On scalability of MySQL

Anyone who says that MySQL is not scalable has no idea.  Facebook is one of the examples for a large deployment of MySQL:

How big is Facebook’s Internet infrastructure? Facebook VP of Technology Jeff Rothschild provided some details in a panel at the recent MySQL user conference. Rothschild says Facebook is now running 10,000 servers, including 1,800 MySQL servers that are overseen by just two database administrators.

Facebook recently surpassed 500,000,000 users – half a billion!

The saga of a lost connection

I came across an interesting problem at work a couple of days ago.  One of our CakePHP-based applications has a scheduled task (cronjob) that runs every minute and imports mail from a number of IMAP mailboxes into the database.  All of a sudden the script broke.  In a very particular way.  Not a single line of code was change in the script itself, and there were no significant changes in the rest of the application that the script is using.  But one day, for some reason, it started to import emails from only half of the mailboxes, completely ignoring the rest.

A lengthy midnight drunk debugging session helped to realize the problem.  Apparently, in the list of mailboxes to check there were a few old mailboxes, which were not used anymore for any email.  The script was checking them but they were always empty.  Server administrator removed those mailboxes during a scheduled maintenance window.  Now, the script couldn’t connect to the mailbox anymore.  No problem, there was error handling for this case.  But was error handling didn’t take into account is the combination of time it takes timeout on the non-existing mailbox check and the database connection timeout.

It so happened, that these few old mailboxes were right in the middle of the list of all mailboxes.  The script was importing mail from the first few mailboxes just fine.  But then while it was taking a long time to timeout on a few non-existing mailboxes, the database connection got closed due to the inactivity timeout.  This wasn’t handled properly.  The script was only checking for the existing database connection at the beginning, when it was opening the connection – not later on.  As the result, nothing could have been imported from the rest of the mailboxes.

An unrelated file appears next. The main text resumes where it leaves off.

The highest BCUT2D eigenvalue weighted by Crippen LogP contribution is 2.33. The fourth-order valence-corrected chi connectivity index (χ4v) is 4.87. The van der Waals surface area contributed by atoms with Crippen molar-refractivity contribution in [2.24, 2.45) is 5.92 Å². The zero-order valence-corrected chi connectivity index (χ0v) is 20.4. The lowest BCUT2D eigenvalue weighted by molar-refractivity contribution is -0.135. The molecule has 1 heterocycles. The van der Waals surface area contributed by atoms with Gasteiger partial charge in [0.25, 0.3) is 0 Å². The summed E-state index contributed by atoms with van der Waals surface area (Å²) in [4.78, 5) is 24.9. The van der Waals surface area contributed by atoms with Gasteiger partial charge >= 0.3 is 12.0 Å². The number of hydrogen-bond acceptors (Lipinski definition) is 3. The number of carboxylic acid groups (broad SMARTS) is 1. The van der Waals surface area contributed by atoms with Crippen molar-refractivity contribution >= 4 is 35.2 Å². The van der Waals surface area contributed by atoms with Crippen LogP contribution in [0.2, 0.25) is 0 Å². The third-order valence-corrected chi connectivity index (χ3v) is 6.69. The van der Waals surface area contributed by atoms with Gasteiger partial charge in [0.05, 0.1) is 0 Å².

As always, once you know the problem, you also know how to fix it or work around it.  But troubleshooting a problem like this is tricky.  Seeing the queries working for one mailbox and not working for another is disorienting at least.  Having no recent changes to the application doesn’t help either.  And the problem being not in the code itself, but in the resources is also not very obvious.

So, here you go.  If you ever have a weird problem like that – check that your resources (database connection, network connection, file handler) are still available to you.

CakePHP + GraphViz = making sense of a numerous models

NOTE: THIS IS VERY MUCH OUTDATED! Read about the update or go directly to GitHub repository for the new version.

 

I have a task at hand.  I have to re-introduce myself to a rather large codebase.  It’s a project that migrated to CakePHP a couple of years ago and haven’t seen since.  There was a whole team of people working on it sense then, and now I need to make sense of all those changes that were done and help reorganize and refactor them a bit.  When I looked into CakePHP’s models/ folder, I was surprised to find 50+ models there.  Each and every one of them links to other models.  And documentation is practically non-existing.  How do I go about it?  I hack up a little script to help me out.

There is a really elegant and beautiful tool for graphing things – GraphViz.  If you haven’t heard of it, you need to drop whatever is that you are doing and familiarize yourself with GraphViz.  Right now.  Right.  This. Second.  You are missing out a whole universe until you do so.  I’ll wait.

Now that you are back, I just want to mention a very slick tool, which is a part of GraphViz package – dot.  It is a simple language in which you can describe graphs.  Sort of like “A goes to B, which goes to C”.   You specify your graph in a very human readable format in a text file, and then dot will transform that text file into an image format of your choice (PNG, JPEG, GIF, etc).  The primary beauty of this is that those text files can be generated automatically by using pretty much any programming language.

So here is what I did.  I assumed the following:

  1. Project documentation should be in app/docs/ folder.  That’s where I’ll put the script and that’s where it will generate the dot configuration, dot later will generate the graph of all my models and their relationships.
  2. Main project application folder is app/.  Models are stored in app/models/ folder.
  3. Project can have a number of plugins, which can have their own models, which I still want to know about.  Plugins are in app/plugins/ and if plugin xyz has models, they are stored in app/plugins/xyz/models.